Easily one of the best looking mechanical keyboards on the market, the Orion Spectrum is also feels like one of the most highly and precisely engineered. It starts with Logitech’s proprietary Romer-G switches, available as either linear or tactile, which have one of the shortest throws in this class and feel smooth and responsive in either configuration. Then there’s the intense, sharp backlighting of the keys, available in 16.9 million colors, projected by a centered backlight through a Swiss-crafted lens beneath each key. 

The Spectrum also comes with a suite of add-ons that may appeal to some gamers but are largely gimmicky and, at the moment, under-supported, like their Arx Control second screen functionality that lets you view information from specific games while you play. What are quite handy, however, are the generous nine macro buttons, tastefully arrayed around the left and top edges of the board, and robust anti-ghosting protection to ensure you never lose keystrokes.

6. Razer Ornata Chroma

Mech and membrane tech just click

Interface: Wired USB | Keyboard backlighting: Customizable RGB | Programmable keys: All | Features: Mecha-membrane keys, wrist rest, fully programmable keys

Satisfyingly clicky key presses
Comfortable wrist rest
If you want full mechanical, this isn’t for you

Combo-ing up membrane and mechanical keyboard tech, this Razer offering is a brilliantly tactile experience. The mid height keys might not be to everyone’s taste but every key press is satisfying and it’s a slick offering that’s ideal for everyday office use before descending into gaming at night. The noise might kill everyone else in the room - although it’s been likened here to rain on a window pane - but it’s exceptionally gratifying and individual keypresses are intuitive and clear. 

Once again, you can alter the individually programmable backlit keys using Razer’s Synapse app and the Ornata happily works with both PCs and Macs. So whether you want a fire flickering under your fingertips or to set up specific game profiles, it’s all within reach.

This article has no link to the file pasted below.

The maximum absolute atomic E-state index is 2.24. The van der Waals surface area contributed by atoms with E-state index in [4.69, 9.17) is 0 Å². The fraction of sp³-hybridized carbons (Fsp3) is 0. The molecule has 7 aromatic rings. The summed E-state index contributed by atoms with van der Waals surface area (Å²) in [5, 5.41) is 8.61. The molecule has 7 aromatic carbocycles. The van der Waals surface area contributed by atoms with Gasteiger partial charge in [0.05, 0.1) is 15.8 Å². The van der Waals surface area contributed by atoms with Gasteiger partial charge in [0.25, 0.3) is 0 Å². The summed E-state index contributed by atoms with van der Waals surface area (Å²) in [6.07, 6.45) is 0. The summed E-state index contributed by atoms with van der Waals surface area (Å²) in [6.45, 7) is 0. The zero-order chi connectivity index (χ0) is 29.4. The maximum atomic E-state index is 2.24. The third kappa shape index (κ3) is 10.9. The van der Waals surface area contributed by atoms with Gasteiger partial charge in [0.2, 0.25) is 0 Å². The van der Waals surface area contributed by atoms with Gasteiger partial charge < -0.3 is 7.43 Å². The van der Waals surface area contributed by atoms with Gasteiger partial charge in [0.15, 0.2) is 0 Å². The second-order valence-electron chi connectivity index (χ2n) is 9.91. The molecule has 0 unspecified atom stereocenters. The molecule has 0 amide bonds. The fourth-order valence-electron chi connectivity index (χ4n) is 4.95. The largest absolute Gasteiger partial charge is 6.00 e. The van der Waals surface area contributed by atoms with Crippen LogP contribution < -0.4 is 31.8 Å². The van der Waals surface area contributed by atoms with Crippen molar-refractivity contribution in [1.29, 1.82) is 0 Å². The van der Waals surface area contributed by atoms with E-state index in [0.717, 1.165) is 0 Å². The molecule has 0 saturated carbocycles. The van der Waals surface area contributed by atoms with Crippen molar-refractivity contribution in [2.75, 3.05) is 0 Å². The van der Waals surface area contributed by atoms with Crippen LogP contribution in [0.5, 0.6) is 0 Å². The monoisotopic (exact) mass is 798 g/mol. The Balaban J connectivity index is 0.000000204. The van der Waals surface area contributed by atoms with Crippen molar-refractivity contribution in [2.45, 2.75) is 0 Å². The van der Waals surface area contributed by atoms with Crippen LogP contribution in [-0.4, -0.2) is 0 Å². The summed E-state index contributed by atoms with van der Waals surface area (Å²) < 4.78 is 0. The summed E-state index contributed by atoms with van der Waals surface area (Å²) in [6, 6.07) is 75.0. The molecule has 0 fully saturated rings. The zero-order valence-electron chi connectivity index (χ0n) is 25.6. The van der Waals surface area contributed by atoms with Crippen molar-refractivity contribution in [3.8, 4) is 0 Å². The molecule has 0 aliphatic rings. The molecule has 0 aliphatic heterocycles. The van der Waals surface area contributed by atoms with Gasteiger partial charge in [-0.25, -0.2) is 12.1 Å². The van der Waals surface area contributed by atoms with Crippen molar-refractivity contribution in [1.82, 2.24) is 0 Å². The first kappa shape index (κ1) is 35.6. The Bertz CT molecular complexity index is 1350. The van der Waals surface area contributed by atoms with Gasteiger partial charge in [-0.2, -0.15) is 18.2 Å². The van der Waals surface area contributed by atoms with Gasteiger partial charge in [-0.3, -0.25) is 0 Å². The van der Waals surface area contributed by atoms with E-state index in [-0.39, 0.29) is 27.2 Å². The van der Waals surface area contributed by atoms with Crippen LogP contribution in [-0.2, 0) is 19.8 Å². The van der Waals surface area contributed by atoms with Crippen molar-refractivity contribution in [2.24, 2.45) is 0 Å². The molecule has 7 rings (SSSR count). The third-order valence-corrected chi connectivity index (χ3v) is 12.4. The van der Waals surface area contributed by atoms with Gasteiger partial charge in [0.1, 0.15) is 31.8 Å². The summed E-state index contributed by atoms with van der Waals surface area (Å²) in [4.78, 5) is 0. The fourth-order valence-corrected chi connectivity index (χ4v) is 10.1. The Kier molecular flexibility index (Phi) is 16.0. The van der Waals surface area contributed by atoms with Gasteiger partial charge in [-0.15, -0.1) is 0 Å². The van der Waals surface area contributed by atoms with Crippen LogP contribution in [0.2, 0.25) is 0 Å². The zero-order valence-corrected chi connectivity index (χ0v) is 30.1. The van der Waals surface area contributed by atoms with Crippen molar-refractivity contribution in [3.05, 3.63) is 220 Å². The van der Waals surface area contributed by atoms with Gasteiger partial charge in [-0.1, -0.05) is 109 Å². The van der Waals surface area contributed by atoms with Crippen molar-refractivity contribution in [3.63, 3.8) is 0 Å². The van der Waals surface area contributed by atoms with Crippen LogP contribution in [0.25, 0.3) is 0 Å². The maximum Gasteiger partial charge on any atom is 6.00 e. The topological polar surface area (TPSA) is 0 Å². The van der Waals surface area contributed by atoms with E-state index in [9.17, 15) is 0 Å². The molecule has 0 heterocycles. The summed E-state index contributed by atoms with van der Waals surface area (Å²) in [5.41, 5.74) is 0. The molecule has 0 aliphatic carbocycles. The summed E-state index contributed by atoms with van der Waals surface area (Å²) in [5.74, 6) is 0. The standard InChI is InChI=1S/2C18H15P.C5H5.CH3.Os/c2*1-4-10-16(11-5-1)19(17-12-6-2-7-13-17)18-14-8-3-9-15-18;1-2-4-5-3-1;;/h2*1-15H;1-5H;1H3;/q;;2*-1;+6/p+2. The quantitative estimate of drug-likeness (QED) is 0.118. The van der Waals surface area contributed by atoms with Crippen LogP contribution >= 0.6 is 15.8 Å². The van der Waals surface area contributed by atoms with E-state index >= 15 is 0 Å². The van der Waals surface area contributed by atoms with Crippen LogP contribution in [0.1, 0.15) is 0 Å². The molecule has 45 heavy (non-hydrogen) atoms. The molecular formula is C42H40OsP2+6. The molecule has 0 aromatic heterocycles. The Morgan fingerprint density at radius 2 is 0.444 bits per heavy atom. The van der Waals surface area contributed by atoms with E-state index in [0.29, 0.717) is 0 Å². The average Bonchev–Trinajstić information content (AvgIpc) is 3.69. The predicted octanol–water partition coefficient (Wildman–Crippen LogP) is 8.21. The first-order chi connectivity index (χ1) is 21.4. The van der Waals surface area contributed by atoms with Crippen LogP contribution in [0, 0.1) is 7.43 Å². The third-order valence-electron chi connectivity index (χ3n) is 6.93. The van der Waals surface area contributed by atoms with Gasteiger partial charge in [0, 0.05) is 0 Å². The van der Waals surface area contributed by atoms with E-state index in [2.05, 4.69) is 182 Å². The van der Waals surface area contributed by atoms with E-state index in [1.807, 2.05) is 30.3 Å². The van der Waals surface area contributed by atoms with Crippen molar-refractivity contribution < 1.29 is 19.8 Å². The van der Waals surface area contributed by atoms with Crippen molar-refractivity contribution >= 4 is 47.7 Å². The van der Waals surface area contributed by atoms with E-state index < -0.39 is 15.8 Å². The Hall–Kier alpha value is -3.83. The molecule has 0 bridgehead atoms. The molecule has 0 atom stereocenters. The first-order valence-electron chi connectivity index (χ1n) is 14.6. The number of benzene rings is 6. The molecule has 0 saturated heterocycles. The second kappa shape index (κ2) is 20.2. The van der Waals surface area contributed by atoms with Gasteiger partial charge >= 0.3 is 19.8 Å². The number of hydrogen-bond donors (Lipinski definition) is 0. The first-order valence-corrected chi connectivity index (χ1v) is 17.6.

Plus, the fake leather wrist rest is exceptionally comfortable to use especially for intense hours of WASD positioning and it’s magnetic so all you’ll need to do is lift it away if you’re not a fan. Intuitive, stylish and satisfying at a great price, this is easily one of our best gaming keyboards.

7. SteelSeries Apex M750 TKL

Compact and specialized for the eSports professional or hobbyist

Interface: Wired USB | Keyboard backlighting: Per-key RGB | Programmable keys: All | Features: Linear QX2 mechanical switches, supports Windows 7+ and OSX 10.8+

Mac and PC compatible
Slim, durable, and beautiful
No tenkeys is a double-edged sword

At its core, SteelSeries’ latest offering is an incredibly solid board, sturdy aluminum construction with competitive switches, and the embarrassment of perks pushes it over the top.

The SteelSeries Apex M750 TKL is the slimmed down version of the full bodied M750, with the numpad trimmed off the edge to maximize desk space for mousepads or other office accoutrement. It also fits more comfortably in your lap for lazy browsing or those who pipe their PCs through their TVs and game on the couch. While it’s designed to cater to eSports professionals (and ambitious amateurs), it’s also an all around sturdy, high performing board with a gorgeous design and very satisfying proprietary switches.

The M750 also boasts a package of the most intuitive but most robust pack-in software available. Alongside the standard SteelSeries Engine, it comes with a programmable lighting app called ImageSync that allows for a host of lighting and reactive typing effects, as well as suites of specialized lighting for games like CS: GO and Dota 2. It even has real-time lighting notification options for Discord.


8. Logitech K840

Low price, high quality

Interface: Wired USB | Keyboard backlighting: None | Programmable keys: F1 - F4 | Features: Romer-G switches, dedicated shortcuts and media controls, sturdy aluminum case

Solid mechanical keyboard at an extremely budget price
Responsive, quiet Romer-G switches
Very sturdy design
Light on extras and bonus features

The Romer-G switches built into Logitech’s budget friendly K840 model are the same found in their high end models, and they are inarguably the best available in this price range. Smooth, tactile, responsive, but quiet, the keys are also remarkably durable, rated for more than 70 million keystrokes. 

The K840 may not win any beauty contests, and it’s not bristling with additional features the way some of the other models we’ve highlighted are, but it’s a solidly constructed and extremely sturdy feeling mechanical keyboard, and where it counts, the core features that you’ll rely on long after the RGB dazzle of some of its competitors has faded, it’s incredibly competent.  The solid aluminum plate and sturdy construction mean it will also last longer than some of its flimsier competition, and will keep delivering surprising performance after many of its pricier rivals have flown on to the great keyboard graveyard in the sky.